Group of 5 Race
The conventional wisdom that the Group of 5 New Year’s Six berth was South Florida’s to lose has been challenged in the Bulls’ first two games. Charlie Strong’s squad has been far from impressive so far, against pretty bad teams. This team is no longer looking like a shoo-in to get through the AAC East unscathed. Quinton Flowers is still one of the most electric dual-threat quarterbacks in the country, but the team around him just isn’t what was expected.
This leaves opportunities for just about everyone else. The AAC still has some quality teams, and Boise State and San Diego State are both lurking in the Mountain West. Western Michigan impressed enough against USC that the Broncos proved a repeat appearance isn’t impossible, and Conference USA has a few teams (mostly Western Kentucky) that we need to keep an eye on as well.
The Sun Belt is in trouble, though. Just about all of the conference’s top teams took losses this week, and most weren’t particularly competitive in doing so. Arkansas State was the lone bright spot, but a game against Miami (Florida) this coming week will almost certainly snuff out any candidacy the Sun Belt has for that NY6 bowl this season.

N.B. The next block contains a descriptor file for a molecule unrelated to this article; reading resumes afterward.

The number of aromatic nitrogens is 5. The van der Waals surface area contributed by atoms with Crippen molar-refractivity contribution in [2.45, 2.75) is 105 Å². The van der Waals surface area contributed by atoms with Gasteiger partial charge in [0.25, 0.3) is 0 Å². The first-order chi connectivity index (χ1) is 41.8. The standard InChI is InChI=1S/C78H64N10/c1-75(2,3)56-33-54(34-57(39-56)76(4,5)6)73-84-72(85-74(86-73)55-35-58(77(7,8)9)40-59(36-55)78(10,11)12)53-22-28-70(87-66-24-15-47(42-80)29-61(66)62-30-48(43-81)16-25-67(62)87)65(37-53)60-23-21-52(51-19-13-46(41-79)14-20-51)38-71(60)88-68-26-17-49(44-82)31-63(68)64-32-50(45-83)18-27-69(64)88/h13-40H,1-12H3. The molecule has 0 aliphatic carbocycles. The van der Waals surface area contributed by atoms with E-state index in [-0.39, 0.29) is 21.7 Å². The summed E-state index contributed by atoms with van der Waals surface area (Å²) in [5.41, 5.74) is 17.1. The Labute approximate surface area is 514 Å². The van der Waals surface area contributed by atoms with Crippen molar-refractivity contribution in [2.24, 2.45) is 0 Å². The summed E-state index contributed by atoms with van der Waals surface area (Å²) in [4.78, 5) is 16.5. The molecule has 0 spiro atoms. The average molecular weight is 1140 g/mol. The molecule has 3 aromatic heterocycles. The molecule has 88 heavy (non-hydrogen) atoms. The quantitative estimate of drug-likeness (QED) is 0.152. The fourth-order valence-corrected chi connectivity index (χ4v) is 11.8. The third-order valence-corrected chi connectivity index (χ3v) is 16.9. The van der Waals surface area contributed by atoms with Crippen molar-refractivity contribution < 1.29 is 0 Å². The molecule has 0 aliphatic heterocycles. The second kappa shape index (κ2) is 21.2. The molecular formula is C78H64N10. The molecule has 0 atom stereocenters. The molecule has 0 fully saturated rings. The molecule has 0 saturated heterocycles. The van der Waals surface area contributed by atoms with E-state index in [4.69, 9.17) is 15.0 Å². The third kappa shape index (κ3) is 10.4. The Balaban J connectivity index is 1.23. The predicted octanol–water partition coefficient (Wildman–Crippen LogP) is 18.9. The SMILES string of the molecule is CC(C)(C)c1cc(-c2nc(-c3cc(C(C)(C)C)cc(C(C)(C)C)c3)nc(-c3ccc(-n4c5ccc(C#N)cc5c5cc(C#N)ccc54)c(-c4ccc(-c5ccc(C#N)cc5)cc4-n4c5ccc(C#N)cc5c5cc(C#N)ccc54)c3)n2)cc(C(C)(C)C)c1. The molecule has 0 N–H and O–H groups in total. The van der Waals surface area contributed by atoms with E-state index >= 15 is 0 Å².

Week 2 Implications
It’s still way too early to pinpoint what impact individual games can have. Every game is a must-win, and yet the only true must-wins come for those teams that have already lost.
Keep an eye on the ACC, though. After a lackluster — though not awful — Week 1, the conference has three games against P5 foes. Duke and Pitt will be underdogs against Northwestern and Penn State, respectively, while Clemson is favored over Auburn. A 0-3 record in these games will raise serious concerns about the conference’s ability to field a Playoff contender, especially after Deondre Francois’ injury. Similarly, the conference battle between North Carolina and Louisville matters. A Tar Heels win would seriously hurt Louisville’s stock as a contender, given North Carolina’s loss this past week.
It’s a big week for the Mountain West, too, as the conference’s two best teams (Boise State and San Diego State) travel to face Pac-12 foes. Meanwhile, seven SEC teams are playing FCS foes this coming week. Don’t expect any losses in those games, but expect to hear a ton of chatter about it if one does happen.